One Friday night, Ma says she needs to ask me something.
“Okay.” I say, “What’s up?”
“Wait — I have to find my notes.”
I wait while she searches all of her pockets. Finally she retrieves a tattered piece of white notepaper. She hands it to me. In smeary pencil it reads, “What is our cable company?”
“Hmm,” I say, “I think it’s Comcast. Right?”
Yes, she thinks that’s it.
“Why do you need to know, Ma?”
“I don’t know. Can you think why that would be important?”
For decades, Ma kept meticulous records of all of her affairs, filing important documents alphabetically and chronologically so she could easily retrieve them when needed. Now in the early stages of Alzheimer’s disease, teetering just this side of self-sufficient, she has a new system: she records each important fact on a small white note paper and keeps it close at hand.
The papers accumulate in drifts around her house and wad up in the many pockets of her cargo pants. They tell her when she last showered, what medicines she has taken, what books she needs to return to the library. One is a reminder from me to get a new coat for Godssake, the one she has is ripping out at the seams. Increasingly, though, even when she writes a reminder, she can’t make sense of it later.
When Ma has these moments of confusion, she blames herself. “Stupid, stupid,” she says. “I should keep better track of things.”
I tell her, “Let me help you, Ma. It’s a disease; it’s okay to let people help.”
I think, she’s not crazy, she’s just sick. I try to comfort and support her; I desperately want her to feel loved.
Monday when I pick Zoë up at kindergarten, Ms. Rosen has finished the unit on quilts, so I pick up ours to bring home. It’s a beautiful piece of work, plush deep blues and purples. Our friend Heather sewed it by hand for Zoë when she was born. But later, at home, I cannot find it. Wait, I think, where did I put it? Did I really bring it home?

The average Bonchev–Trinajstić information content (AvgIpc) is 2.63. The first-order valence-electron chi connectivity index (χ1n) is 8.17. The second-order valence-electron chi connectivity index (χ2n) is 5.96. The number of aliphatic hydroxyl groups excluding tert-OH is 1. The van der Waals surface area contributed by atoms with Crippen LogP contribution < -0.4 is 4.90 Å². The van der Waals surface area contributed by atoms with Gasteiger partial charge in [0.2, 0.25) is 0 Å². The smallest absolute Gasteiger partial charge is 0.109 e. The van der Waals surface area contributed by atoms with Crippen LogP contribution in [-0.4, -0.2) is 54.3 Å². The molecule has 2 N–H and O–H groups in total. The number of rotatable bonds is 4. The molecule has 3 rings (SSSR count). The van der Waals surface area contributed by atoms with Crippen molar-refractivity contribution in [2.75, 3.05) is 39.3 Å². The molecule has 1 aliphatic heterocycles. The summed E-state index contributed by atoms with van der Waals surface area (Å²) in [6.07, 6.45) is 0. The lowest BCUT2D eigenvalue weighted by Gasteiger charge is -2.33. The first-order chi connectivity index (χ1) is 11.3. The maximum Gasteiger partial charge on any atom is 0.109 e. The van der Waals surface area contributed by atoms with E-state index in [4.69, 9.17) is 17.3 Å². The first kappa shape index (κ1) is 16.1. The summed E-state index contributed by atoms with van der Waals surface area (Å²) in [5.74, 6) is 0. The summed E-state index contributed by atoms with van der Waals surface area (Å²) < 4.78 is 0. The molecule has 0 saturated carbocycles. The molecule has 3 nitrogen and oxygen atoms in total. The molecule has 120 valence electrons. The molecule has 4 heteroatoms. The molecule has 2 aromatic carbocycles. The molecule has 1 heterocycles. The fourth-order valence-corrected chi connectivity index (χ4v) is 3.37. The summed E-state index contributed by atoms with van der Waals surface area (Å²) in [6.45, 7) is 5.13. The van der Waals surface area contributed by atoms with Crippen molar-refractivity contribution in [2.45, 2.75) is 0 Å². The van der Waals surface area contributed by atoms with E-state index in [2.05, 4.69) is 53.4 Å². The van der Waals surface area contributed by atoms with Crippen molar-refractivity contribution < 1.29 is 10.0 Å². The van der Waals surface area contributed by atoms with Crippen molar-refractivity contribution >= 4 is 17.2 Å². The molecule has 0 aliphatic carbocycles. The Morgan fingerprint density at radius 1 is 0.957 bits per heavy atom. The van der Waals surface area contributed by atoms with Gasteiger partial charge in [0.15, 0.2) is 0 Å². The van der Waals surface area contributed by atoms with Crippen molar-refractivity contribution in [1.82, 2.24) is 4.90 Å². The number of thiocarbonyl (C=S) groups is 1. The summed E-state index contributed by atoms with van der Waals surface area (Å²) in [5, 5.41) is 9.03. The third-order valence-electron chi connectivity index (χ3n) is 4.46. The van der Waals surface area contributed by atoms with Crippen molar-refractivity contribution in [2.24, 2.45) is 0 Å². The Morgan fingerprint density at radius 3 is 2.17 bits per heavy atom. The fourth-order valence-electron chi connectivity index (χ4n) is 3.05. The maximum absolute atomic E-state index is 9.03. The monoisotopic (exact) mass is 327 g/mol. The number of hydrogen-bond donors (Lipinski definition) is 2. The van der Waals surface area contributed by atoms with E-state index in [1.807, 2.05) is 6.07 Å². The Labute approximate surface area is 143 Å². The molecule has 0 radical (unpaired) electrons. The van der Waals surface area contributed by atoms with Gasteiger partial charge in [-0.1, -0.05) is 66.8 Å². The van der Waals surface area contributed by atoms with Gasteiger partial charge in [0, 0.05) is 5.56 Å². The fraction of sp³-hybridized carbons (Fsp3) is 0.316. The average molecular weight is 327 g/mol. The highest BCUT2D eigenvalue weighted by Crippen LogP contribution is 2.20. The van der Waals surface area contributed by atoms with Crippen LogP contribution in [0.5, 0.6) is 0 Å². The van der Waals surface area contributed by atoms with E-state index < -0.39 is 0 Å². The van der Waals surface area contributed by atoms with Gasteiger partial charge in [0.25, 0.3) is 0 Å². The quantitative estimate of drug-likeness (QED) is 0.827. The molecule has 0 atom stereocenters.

The next morning, I lose the grocery list. I am sure I had it in my back pocket, but when I look for it, it is gone. I wander around the house looking. In the kitchen, in my stack of greasy, scribbled recipes? On my desk with notes from voicemail? By the bed, under my list of things to do today? I cannot find it.
After several minutes searching, this no longer feels like what my friend Sophia calls “Mom Brain.” It feels much more serious to me. There I am shuffling through the piles of paper, looking for a list. Why can’t I just make a new grocery list? Because I would forget something. I’m starting to resemble Ma. Oh, God, I think, that’s it. This is how it starts. I have it.
The girls are in the kitchen eating O’s when my husband Pat hears me sighing and sniffling in the kitchen.
“Hey, what’s going on?” he asks, concerned.
I cannot look at him. I stifle a sob, and in a raspy whisper I tell him, “I lost Zoë’s beautiful quilt, I can’t find the grocery list, and I can’t even remember what was on it. My whole life is in these little lists of things to do, and now I’m losing the lists!” — Here my voice jumps an octave — “And I’m wandering around looking for them in all my little piles of lists! And — it’s just like her! I’m turning into her! I think I have it!” I sob some more, against his chest.
“Mama?” comes Zoë’s quiet voice. “What’s wrong?”
“Oh.” I turn away, wiping my eyes. “I’m — I’m confused. I forgot some things.” I’m thinking: I’m going to forget you. I’m going to look like me, but I’m not going to laugh like me. I’m not going to be me, for you. Oh, Zoë. Zoë’s arm encircles my waist. We all sit down on the sofa together.
“Why do you think you are forgetting?” she asks.
“I’m not sure.” That’s as close to the truth as I can go; I’m not ready to tell my six-year-old, “I’m afraid I’ll get Alzheimer’s disease like Gram and slowly lose my mind.”
“Have you had breakfast yet?” Zoë inquires.
“No, not yet.”
“Well, I could suggest that you eat breakfast. That sometimes helps me.”
I blink away more tears and hug her, smiling at Pat over her shoulder. I try to let that be the end of it, but I feel like a loser, a frightened monster.
Then, just as we are about to walk to school, Zoë goes upstairs with Pat, and will not come down. I call to her weakly. I don’t have the energy for the standard get-to-school battle.
She yells down, “Just a minute! I’m having Daddy do something important for you!”
A minute later, she tromps down the stairs and hands me a handwritten note.
“Here you go,” she says, with the confidence of a physician handing me my prescription. It says:
Zoë asked me to write this down for you:
When you are unhappy,
Your brain is unhappy,
And when it’s unhappy,
It doesn’t remember well.
I tuck the little note in the front pocket of my backpack. If I forget, it will be there to remind me.